News flash: Visual journalists know how to work these things. (Photo by Michael Maggs)
I was going to write today about Bill Marimow’s dramatic ouster from the editorship of the Philadelphia Inquirer. But then I came across an item concerning people who are probably much less comfortably situated to cope with job loss than Marimow, and much less likely to have high-powered lawyers suing to bring them back.
According to Reuters:
Photographers at three Cox Media Group newspapers tonight confirmed severe cuts in their photography departments, with a deadline of only a few days to decide whether to accept offers of voluntary buy-outs before layoffs.
The report indicates that in some cases the photo staff cuts are part of broader newsroom reductions, but at the Atlanta Journal-Constitution it appears to be a photo-only targeting that will cut the staff from 10 to 5. Not quite as Draconian as the Chicago Sun-Times, but still troubling.
As my friend and former colleague Curt Chandler wrote after the Sun-Times slaughter, there’s no question that news photography is no longer the exclusive domain of photojournalists. Technology and training can spread the job of visual journalism throughout the newsroom. Curt said:
Should all still photos and video be produced by photographers? Of course not. Good assignment editors should be matching photojournalists to the stories that have the greatest visual potential. They should also be sending them to really important stories that are visually challenging. That’s the kind of assignment where a professional photojournalist can produce a compelling image while a visually challenged reporter might produce, well, a mundane photo of a protestor sitting in a wheelchair.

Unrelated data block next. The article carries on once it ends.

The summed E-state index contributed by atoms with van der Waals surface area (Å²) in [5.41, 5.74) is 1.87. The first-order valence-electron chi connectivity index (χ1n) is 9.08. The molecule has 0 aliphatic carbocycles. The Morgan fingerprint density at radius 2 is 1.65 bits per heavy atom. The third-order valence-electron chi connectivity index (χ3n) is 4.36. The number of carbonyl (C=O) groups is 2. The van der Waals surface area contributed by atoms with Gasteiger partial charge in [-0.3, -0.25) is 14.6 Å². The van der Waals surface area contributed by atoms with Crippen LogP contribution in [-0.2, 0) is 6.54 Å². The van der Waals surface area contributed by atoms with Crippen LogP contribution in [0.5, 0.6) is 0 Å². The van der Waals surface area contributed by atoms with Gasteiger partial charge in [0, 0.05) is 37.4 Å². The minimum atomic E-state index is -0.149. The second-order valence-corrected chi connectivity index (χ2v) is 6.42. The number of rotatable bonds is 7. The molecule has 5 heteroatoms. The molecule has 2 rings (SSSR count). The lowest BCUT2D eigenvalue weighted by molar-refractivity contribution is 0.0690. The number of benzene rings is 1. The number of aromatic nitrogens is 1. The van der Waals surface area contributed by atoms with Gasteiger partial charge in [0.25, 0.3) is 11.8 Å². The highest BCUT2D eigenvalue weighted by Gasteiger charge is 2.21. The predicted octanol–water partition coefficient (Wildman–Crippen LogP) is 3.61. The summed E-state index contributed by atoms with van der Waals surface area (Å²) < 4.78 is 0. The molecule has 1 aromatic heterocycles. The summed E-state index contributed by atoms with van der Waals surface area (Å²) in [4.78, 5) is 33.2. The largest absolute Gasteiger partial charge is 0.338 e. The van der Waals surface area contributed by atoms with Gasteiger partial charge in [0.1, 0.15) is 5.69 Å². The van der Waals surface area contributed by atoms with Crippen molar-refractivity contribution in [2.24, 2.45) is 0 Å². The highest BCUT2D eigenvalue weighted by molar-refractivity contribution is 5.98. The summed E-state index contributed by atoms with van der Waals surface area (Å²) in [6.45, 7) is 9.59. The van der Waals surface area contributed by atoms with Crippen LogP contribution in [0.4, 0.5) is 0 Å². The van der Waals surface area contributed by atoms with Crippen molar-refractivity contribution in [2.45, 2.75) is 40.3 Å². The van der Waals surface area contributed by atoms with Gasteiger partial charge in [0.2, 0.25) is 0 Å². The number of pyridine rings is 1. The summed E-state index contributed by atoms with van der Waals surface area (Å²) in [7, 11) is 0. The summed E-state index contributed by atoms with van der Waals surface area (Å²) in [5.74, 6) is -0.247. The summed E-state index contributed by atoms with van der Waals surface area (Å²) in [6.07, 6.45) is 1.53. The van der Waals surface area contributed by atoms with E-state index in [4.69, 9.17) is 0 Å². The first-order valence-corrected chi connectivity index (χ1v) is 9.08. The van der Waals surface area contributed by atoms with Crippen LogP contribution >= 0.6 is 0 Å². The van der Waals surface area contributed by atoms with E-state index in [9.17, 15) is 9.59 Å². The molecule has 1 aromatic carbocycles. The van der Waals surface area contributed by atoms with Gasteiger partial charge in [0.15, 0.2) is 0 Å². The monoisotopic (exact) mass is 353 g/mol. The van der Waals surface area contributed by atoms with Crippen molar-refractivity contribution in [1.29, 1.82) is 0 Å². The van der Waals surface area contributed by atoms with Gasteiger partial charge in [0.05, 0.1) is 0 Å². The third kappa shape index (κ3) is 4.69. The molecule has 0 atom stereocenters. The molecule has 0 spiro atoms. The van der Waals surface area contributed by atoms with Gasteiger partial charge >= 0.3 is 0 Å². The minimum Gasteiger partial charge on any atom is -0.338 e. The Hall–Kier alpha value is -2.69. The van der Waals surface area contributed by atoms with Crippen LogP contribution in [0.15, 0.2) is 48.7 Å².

There’s another argument for not thinking of visual journalists as luxuries to be dismissed in favor of reporter-shot images or freelance fill-ins: Just as reporters can take photos, photographers can write stories.
I’ve been watching with delight as one of the many Plain Dealer photographers I respect, Lynn Ischay, has gotten a chance under the paper’s reshuffling to show that she’s a terrific reporter, too. A recent feature about a woman who runs a garden center showed something of what the eye of a visual journalist can bring not just to images, but to words. In many other hands, the story would have a lot of quotes from an interview with the woman. Lynn gets some of those. But she also provides real dialogue from the woman’s interactions with customers.
Curt Chandler himself is a graduate of Northwestern’s Medill school like me. That means his education was heavily focused on words. He can handle a keyboard as well as a Canon. Yfat Yossifor covers entertainment for one of MLive’s branches now; she started there as a photo intern. That’s just a few names off the top of my head.
It’s understandable that newsrooms are trying to cut costs, and paying less attention to photos is hardly the only case of editors sacrificing quality. Trying to defend visual journalists simply because they will produce better images than reporters may not fly. But editors need to consider that just as reporters can take photos, so too visual journalists can report stories. And in many cases, report them not only as well as but even better than those who are not used to looking at things with a visual journalist’s eye.